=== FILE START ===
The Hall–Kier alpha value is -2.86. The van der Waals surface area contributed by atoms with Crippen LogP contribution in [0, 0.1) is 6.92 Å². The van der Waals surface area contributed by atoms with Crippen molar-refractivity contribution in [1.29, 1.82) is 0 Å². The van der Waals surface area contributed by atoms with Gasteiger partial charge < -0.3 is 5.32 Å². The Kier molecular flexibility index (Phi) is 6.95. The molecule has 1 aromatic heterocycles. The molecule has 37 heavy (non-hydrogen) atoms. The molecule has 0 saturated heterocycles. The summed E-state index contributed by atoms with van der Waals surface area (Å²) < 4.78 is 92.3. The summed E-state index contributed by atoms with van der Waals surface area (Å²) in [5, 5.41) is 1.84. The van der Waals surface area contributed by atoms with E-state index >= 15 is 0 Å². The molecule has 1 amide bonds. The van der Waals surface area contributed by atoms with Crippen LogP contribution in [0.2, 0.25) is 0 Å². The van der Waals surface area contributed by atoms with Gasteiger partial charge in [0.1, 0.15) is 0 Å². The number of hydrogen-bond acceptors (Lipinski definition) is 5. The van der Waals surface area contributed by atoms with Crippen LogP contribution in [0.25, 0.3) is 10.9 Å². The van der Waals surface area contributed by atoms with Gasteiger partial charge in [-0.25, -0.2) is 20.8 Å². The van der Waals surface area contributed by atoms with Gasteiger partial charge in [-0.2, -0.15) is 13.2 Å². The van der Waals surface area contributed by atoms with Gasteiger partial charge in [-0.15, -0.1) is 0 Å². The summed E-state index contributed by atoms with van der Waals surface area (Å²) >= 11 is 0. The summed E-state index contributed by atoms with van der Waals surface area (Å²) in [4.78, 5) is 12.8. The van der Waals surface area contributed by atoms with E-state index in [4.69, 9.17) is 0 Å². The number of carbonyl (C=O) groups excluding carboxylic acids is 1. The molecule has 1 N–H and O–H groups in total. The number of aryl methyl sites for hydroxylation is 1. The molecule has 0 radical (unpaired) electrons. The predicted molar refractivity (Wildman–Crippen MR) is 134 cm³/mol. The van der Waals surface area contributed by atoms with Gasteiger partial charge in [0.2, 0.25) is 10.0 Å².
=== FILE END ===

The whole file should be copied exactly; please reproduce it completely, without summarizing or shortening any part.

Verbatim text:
The Hall–Kier alpha value is -2.86. The van der Waals surface area contributed by atoms with Crippen LogP contribution in [0, 0.1) is 6.92 Å². The van der Waals surface area contributed by atoms with Crippen molar-refractivity contribution in [1.29, 1.82) is 0 Å². The van der Waals surface area contributed by atoms with Gasteiger partial charge < -0.3 is 5.32 Å². The Kier molecular flexibility index (Phi) is 6.95. The molecule has 1 aromatic heterocycles. The molecule has 37 heavy (non-hydrogen) atoms. The molecule has 0 saturated heterocycles. The summed E-state index contributed by atoms with van der Waals surface area (Å²) < 4.78 is 92.3. The summed E-state index contributed by atoms with van der Waals surface area (Å²) in [5, 5.41) is 1.84. The van der Waals surface area contributed by atoms with E-state index >= 15 is 0 Å². The molecule has 1 amide bonds. The van der Waals surface area contributed by atoms with Crippen LogP contribution in [0.2, 0.25) is 0 Å². The van der Waals surface area contributed by atoms with Gasteiger partial charge in [0.1, 0.15) is 0 Å². The number of hydrogen-bond acceptors (Lipinski definition) is 5. The van der Waals surface area contributed by atoms with Crippen LogP contribution in [0.25, 0.3) is 10.9 Å². The van der Waals surface area contributed by atoms with Gasteiger partial charge in [-0.25, -0.2) is 20.8 Å². The van der Waals surface area contributed by atoms with Gasteiger partial charge in [-0.2, -0.15) is 13.2 Å². The van der Waals surface area contributed by atoms with Gasteiger partial charge in [-0.15, -0.1) is 0 Å². The summed E-state index contributed by atoms with van der Waals surface area (Å²) >= 11 is 0. The summed E-state index contributed by atoms with van der Waals surface area (Å²) in [4.78, 5) is 12.8. The van der Waals surface area contributed by atoms with E-state index in [4.69, 9.17) is 0 Å². The number of carbonyl (C=O) groups excluding carboxylic acids is 1. The molecule has 1 N–H and O–H groups in total. The number of aryl methyl sites for hydroxylation is 1. The molecule has 0 radical (unpaired) electrons. The predicted molar refractivity (Wildman–Crippen MR) is 134 cm³/mol. The van der Waals surface area contributed by atoms with Gasteiger partial charge in [0.2, 0.25) is 10.0 Å².